It may sound like an academic question. It isn’t.
Which of your personal assets make your colleagues, clients, team clamor to work with you? Is it your warmth? Is it your knowledge and competence?
The answer – duh – is both. Consider the notion of showing up as a HAPPY Warrior. A perilous metaphor, I know, as a brutal war is waged in Ukraine. But I trust the intent is clear.
In the HAPPY WARRIOR, both warmth and competence are EQUALLY expressed.
This is the loud message from a whole lot of behavioral research about the warmth/competence mix. A classic article in a Harvard Business Review Edition devoted entirely to Personal Influence (Connect, then Lead, July/August 2013), penned by the formidable Amy Cuddy from Harvard Business School and fellow researchers Matthew Kohut and John Neffinger, tells the story. And HAPPY WARRIORS succeed regardless of where they find themselves. Boston. Paris. Beijing. Buenos Aires.
I love the word warmth. We like to circumvent it with lots of fancier leadership language. Empathy. Emotional Intelligence. Extroversion. Likeability. But warmth is something essential and primal that all of us experience kinesthetically. We “get it” deep down. And it is irresistible.
A house that does not have one warm, comfy chair in it is soulless.” ~ May Sarton, poet
Think back. The moment we enroll in school to get our professional education, we are taught competence, competence, competence. Leading with warmth is, at best, an after-thought. If you have your MBA, you know. Ditto if you went to Medical School. The focus on “competence first” is all-pervasive and global.
Now here is the part I urge you to really pay attention to. What is the price we pay for not finding our warmth/competence mix?
According to Cuddy and her colleagues Susan Fiske of Princeton and Peter Glick of Lawrence University, people who we view as having lots of competence but lacking in warmth tend to elicit envy in us. And envy is a double-edged sort: Sure, it may include respect but it also contains a strong streak of resentment. On the other hand, people who are viewed as being warm but lacking in competence tend to elicit pity. Another double-edged emotion.
How do HAPPY WARRIORS embody both warmth and competence?
They own their competence strategically, selectively, with ease. And they trust that no matter what words they utter, in the end both warmth and competence are conveyed through the body. Or let me put it this way – if our body doesn’t convey it, it doesn’t matter that our words may scream warm and competent. Words often lie. The body doesn’t.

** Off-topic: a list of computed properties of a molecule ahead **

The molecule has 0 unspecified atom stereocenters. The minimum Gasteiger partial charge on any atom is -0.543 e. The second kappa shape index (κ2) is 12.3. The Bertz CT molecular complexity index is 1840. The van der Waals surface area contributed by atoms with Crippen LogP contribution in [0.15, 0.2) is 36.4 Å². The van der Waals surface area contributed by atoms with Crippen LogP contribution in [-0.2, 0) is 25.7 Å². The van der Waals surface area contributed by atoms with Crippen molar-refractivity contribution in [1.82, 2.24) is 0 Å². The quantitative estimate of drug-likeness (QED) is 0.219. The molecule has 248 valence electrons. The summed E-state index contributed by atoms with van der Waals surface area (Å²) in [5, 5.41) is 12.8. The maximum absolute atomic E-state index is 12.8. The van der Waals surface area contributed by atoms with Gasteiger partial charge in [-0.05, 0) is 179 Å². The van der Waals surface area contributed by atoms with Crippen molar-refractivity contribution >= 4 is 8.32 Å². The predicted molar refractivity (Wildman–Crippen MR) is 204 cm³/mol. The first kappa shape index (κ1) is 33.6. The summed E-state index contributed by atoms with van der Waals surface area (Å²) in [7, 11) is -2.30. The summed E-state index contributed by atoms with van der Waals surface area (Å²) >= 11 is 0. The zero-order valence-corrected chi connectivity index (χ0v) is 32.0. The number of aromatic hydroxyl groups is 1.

Consider the following kinesthetic warmth/competence conveyors.
- A genuine smile. We know that a smile can melt an iceberg. A polite smile won’t. A fake smile won’t, either. A genuine smile is triggered by a powerful private association I have with the moment I am in, or any external stimulus that elicits a joyful and compassionate association. So – connect with your inner and outer joy and compassion triggers. And yes, smile.
- An energizing tone. A tone that is mellifluous. Self-assured. Relaxed and effortless. Not tight, not hurried, not abrasive. Tone refers not only to vocal quality but also to the tone we set for a conversation. The I-wanna-be-here tone. The I-am- happy-to-engage with you tone – even though we may be having a difficult conversation. The I-am-choosing-to-be-fully-present-in-this-moment-with-you tone.
- A gracious confidence. Not cocky, not arrogant, not in-your-face. No, a quiet confidence that need not flaunt itself. Because you have earned it. You have faith in it. Faith in yourself. And in the “right” unfolding of the moment. That’s the sort of confidence that sets us free AND invokes success.
- A courageous expression of ideas. We understand context. We know that we do not need to express every thought we have on every matter. But more importantly, we do not second-guess ourselves. We do not hide in silence. We choose to express an idea that we believe serves the higher good. And we invite others to disagree with this idea.
Wanna have some fun with the kinesthetics of warmth and competence? If you’re already an Amy Cuddy aficionado, you know about “power poses.” They may strike you as silly – but as a former acting coach I know how spot-on they are.
Cuddy suggests that we adopt “power poses” associated with strength and dominance from the animal kingdom. Think wide, sturdy, expansive. Think Wonder Woman or Superman. A mere 2 minutes of holding a power pose before a crucial meeting will increase your testosterone levels and your sense of confidence – which is a key manifestation of competence.
The beauty of a power pose: it tends to unleash your warmth conveyors, as well. Your HAPPY WARRIOR is unleashed!
What a liberating AND liberated way to show up. And WHOA, does it ever work!
Related: Stop Being Fake-Openminded, Please!